Dante’s movies were almost always family fare, but with a trademark touch of darkness and insanity. Gremlins is the perfect example. With The Hole, the director returns to this template, fashioning another tale where the kids have all the fun and the adults are largely clueless as to what is going on around them. This set-up and Dante’s recognisable flourishes leave The Hole looking and feeling like a movie from the 80s. No bad thing for those of us who grew up on a diet of films from Dante and his contemporaries, like Spielberg, Landis and Carpenter. The first hour of The Hole is by far the strongest but it is ultimately let down by a weak and sentimental third act which undermines the creepy atmosphere and chills it built up along the way. Also letting the side down is lead actor Chris Massoglia, who delivers a performance worthy of the great Master of Wood, Keanu Reeves. Still there are reliable, if brief, turns from Dante regulars Bruce Dern and Dick Miller to lend class to proceedings.

You can come out now, Joe. We've forgiven you for Looney Tunes: Back in Action.

The modern teenage audience, fed on a stable diet of torture porn and dreary slasher movies, will probably find little to engage them in Joe Dante’s welcome return. This is a film that harkens back to a time when horror movies were more fairy tale than fetish. Dante fans, however, will relish in his trademark, if slightly restrained, mischievousness. Look out for the psychotic clown doll for old school laughs. Flawed but fun, The Hole is like welcoming back an old, childhood friend you haven’t seen in too long. Too bad it falls so completely at the final hurdle.

Rating - 3 Stars

I was born in the year 1970, which means I was an active human presence on this planet through that entire decade. However, other than Star Wars, the better episodes of Doctor Who and a few fashion traumas, there isn’t a great deal I remember about the Seventies. So, when nostalgia comes calling for me, it comes bearing the stamp of the 1980s. And when my nostalgia turns to movies, one year stands out above the other nine: 1984.

What a year for the summer movie that was. Indiana Jones and the Temple of Doom, Gremlins, Beverly Hills Cop, Star Trek III, The Terminator. Oh boy, oh boy, it was a feast of flavoursome seasonal celluloid. And the icing on the summer cake turned out to be a tasty confection called Ghostbusters. It was one of those mysterious and elusive creatures, the Sleeper Hit™, coming out of nowhere and stealing the summer.

I seem to remember spending the best part of the summer of ’84 standing outside the local 3-screen cinema. I was 14 years old, and beginning to gain more traction in that tug of war for more freedom with my parents, and going to the cinema was the activity of choice for a lot of us. Sure, you could hang out at the park, but the cinema was better. Well, it was to me, anyway. Come on, the cinema had movies. The park had grass and a fountain. It was a no-brainer. Yes, I was one of those peculiar teenage guys that sat in the darkened cinema, girlfriend at my side, with every intention of actually watching the movie. I did not go there to snog and cop a feel. That’s what the park was for. Okay, I may have made an exception with Out of Africa, but it was long and boring as a dog’s ass.

Spengler, Stantz, Venkman and Zeddemore - love those surnames.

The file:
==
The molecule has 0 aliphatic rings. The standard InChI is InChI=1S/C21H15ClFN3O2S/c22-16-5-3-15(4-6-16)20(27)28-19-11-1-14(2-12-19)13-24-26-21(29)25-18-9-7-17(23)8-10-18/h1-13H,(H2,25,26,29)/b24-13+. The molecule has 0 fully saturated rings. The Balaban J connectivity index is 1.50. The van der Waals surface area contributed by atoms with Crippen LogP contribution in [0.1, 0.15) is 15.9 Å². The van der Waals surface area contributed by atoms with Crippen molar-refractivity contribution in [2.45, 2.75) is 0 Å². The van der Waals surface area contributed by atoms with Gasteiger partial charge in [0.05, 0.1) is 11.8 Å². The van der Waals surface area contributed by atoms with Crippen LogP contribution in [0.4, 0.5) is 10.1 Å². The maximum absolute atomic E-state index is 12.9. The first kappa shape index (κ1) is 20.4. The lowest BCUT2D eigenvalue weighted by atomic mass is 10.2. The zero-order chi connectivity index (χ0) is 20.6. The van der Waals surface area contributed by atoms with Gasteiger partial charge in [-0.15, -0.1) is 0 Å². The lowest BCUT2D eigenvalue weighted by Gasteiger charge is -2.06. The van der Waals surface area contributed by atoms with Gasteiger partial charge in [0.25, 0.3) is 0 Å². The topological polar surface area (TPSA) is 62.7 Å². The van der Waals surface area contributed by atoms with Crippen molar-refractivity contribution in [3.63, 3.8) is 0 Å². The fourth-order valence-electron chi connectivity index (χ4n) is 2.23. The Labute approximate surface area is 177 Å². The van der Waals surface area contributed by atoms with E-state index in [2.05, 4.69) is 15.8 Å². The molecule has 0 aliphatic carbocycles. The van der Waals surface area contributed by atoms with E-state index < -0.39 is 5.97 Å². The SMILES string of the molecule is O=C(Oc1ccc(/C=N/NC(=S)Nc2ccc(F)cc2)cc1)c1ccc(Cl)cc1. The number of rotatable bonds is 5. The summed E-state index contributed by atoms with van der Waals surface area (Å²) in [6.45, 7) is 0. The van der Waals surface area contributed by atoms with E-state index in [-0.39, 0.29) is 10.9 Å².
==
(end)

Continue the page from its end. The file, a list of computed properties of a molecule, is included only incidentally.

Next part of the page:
So, yeah, Ghostbusters. Sorry, may have drifted from the point there. Nostalgia will do that to you. I remember the summer of ’84 was the summer of Ray Parker Jr. asking you who you were gonna call. And then telling you. Incessantly. I confess to you here and now and with no sense of shame…well, maybe a little, that I bought that damn record. Oh, give me a break, it was catchy. A lot of people bought it. And like a lot of people, Ghostbusters blew me away on that first viewing.  It was witty, original, the special effects were fantastic and I think even my girlfriend stopped wondering why I wasn’t trying to put a clumsy arm around her. Maybe we went to the park afterwards, I can’t remember.

With most movies which you saw for the first time all those years ago, you don’t really recall the event. You just know you saw them at the cinema. However, I can remember vividly watching Ghostbusters. We were sitting on the right hand side, near the back (but not right at the back, which was reserved for couples who should have been at the park). I remember the opening scene, the appearance of Slimer, and the Stay-Puft Marshmallow Man all from that particular angle. Isn’t that strange? I don’t recall what I was wearing but, this being 1984, that’s probably for the best.

So much better than watching a fountain in the park.

One more thing that I will always remember, with absolute fondness, is the Ghostbusters novelisation, by Larry Milne. I read a lot of novelisations back then, but this one was by far the best. It was written in the present tense, which was rare for that kind of book, and somehow this made it even funnier than the movie itself. It had such a dry humour to it. It could have been written by Bill Murray. I must have read that book three times, at least. When my girlfriend wasn’t around, of course.

Some films travel with you through time, always remaining in step with you, never triggering feelings of nostalgia. Ghostbusters will always be like an old song to me; a song that takes you back to your youth, and the summer you spent exploring new freedoms and discovering movies that you would love for life.

George Orwell was right about a lot of things, but for me 1984 was a great year.

Note: Click on all the images to see them full size.